Getting to Know Mark Jamison, President-elect Trump’s FCC Transition Team Co-Leader
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On November 21, 2016, President-elect Doonald Trump named Mark Jamison and Jeffrey Eisenach to his “agency landing team” for the Federal Communications Commission. Jamison is a Visiting Fellow with the American Enterprise Institute (AEI). He is also the Gunter Professor of the Public Utility Research Center (PURC) at the University of Florida and serves as its director of telecommunications studies. [Eisenach is a Visiting Scholar at AEI and Director of its Center for Internet, Communications, and Technology Policy.]
Since, as a candidate, Donald Trump did not offer a telecommunications agenda, many are trying to read the tea leaves to understand how these appointments will impact how the FCC will operate over the next four years. As a professor and visiting fellow, Jamison is a prolific writer. We've been reading through his works looking for hints of what Trump Administration priorities may be.
Jamison began his career in 1987 as a researcher and analyst at the Iowa Utilities Board. He co-led an initiative that brought together leading state telecommunications regulators and industry executives, which laid the foundation for policies adopted in the Telecommunications Act of 1996. He also directed development of National Association of Regulatory Utilities Commissioners' (NARUC) telecommunications policy positions as the chairman of the NARUC staff subcommittee on communications.
From the Iowa Utilities Board, Jamison moved to Sprint where he was a manager of regulatory policy. There he developed and co-led a team that wrote Sprint’s positions concerning the Telecommunications Act of 1996. He was responsible for developing policies consistent with Sprint’s business and financial objectives, and designed strategies for policy advocacy and implementation.
After his stint lobbying for Sprint, Jamison became the Director of Telecommunications Studies at the University of Florida. He provides international training and research on business and government policy, focusing primarily on utilities and network industries. He co-directs the PURC/World Bank International Training Program on Utility Regulation and Strategy. Jamison, likewise, serves on the editorial board of Utilities Policy and is a reviewer for the following journals: International Journal of Industrial Organization, The Information Society, Telecommunications Policy, and Utilities Policy.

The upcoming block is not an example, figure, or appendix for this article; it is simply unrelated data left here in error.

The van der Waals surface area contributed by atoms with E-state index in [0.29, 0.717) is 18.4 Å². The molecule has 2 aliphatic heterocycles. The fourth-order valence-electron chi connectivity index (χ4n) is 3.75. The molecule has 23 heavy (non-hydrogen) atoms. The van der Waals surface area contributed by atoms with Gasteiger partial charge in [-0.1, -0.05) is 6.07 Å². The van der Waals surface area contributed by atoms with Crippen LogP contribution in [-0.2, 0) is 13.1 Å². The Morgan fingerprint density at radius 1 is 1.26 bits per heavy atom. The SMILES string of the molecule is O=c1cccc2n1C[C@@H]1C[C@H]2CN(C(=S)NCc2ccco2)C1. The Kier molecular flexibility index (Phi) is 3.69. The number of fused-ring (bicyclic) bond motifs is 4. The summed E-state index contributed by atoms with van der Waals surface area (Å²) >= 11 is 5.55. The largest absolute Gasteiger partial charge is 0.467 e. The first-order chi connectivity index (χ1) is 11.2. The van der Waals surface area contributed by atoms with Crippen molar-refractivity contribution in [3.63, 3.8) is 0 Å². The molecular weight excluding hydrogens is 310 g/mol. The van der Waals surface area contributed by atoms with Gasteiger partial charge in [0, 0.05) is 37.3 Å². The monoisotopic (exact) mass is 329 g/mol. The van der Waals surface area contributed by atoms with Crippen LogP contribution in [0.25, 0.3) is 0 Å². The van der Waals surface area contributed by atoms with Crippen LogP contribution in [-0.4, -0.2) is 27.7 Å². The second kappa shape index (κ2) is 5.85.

The Role of Leadership at the FCC
Jamison has been a critic of not just current FCC Chairman Tom Wheeler's policies, but about his leadership of the agency as well.
In July 2015, Jamison lamented about how the FCC had been politicized – proven, he said, by all the 3-2 rulings the commission has made on major issues like E-rate reform, municipal broadband, spectrum auctions, and net neutrality. He noted examples from his studies of "de-politicizing" regulators around the world. How was this done? Transparency first – and putting the responsibility on the people who seve as commissioners: adjusting expectations, alliances and behaviors in order for the problem to be resolved. “[T]he people who embody the problem have to change themselves or leave.”
In Can the FCC be saved from its chairman? Jamison says the FCC needs adaptive leadership that will help the agency recognize and address harsh realities. He said the commission also needs a kind of leadership that “fulfills the authority vested in the chairman”, providing direction (which is about clarifying the agency’s purpose and role), order (which is about aligning the agency to fulfill its purpose), and protection (which is about protecting the agency from the forces that could hinder its work).
After the election, Jamison wrote again about restoring effective leadership at the FCC. To rebuild the FCC’s credibility, he said, the next chairman must:
- Protect staff from outside threats that would derail the agency’s work.
- Build a strong staff.
- Use political capital wisely.
Strong leadership at the FCC is needed regardless of the new administration’s regulatory agenda. If the FCC’s work remains largely unchanged, the rebuilding is needed to ensure that the agency is strong enough to provide substantive decision-making and to withstand future politically-oriented chairmen. If the administration follows the other extreme and moves to largely disband the agency, effecting the change will require strong leadership.
Of note, Jamison hasn't only been critical of FCC leadership, but also the oversight of the agency by Congress. As the House Commerce Committee planned an FCC oversight hearing earlier this year, Jamison wondered aloud:
- Why do members of Congress value a politicized FCC more than an independent FCC?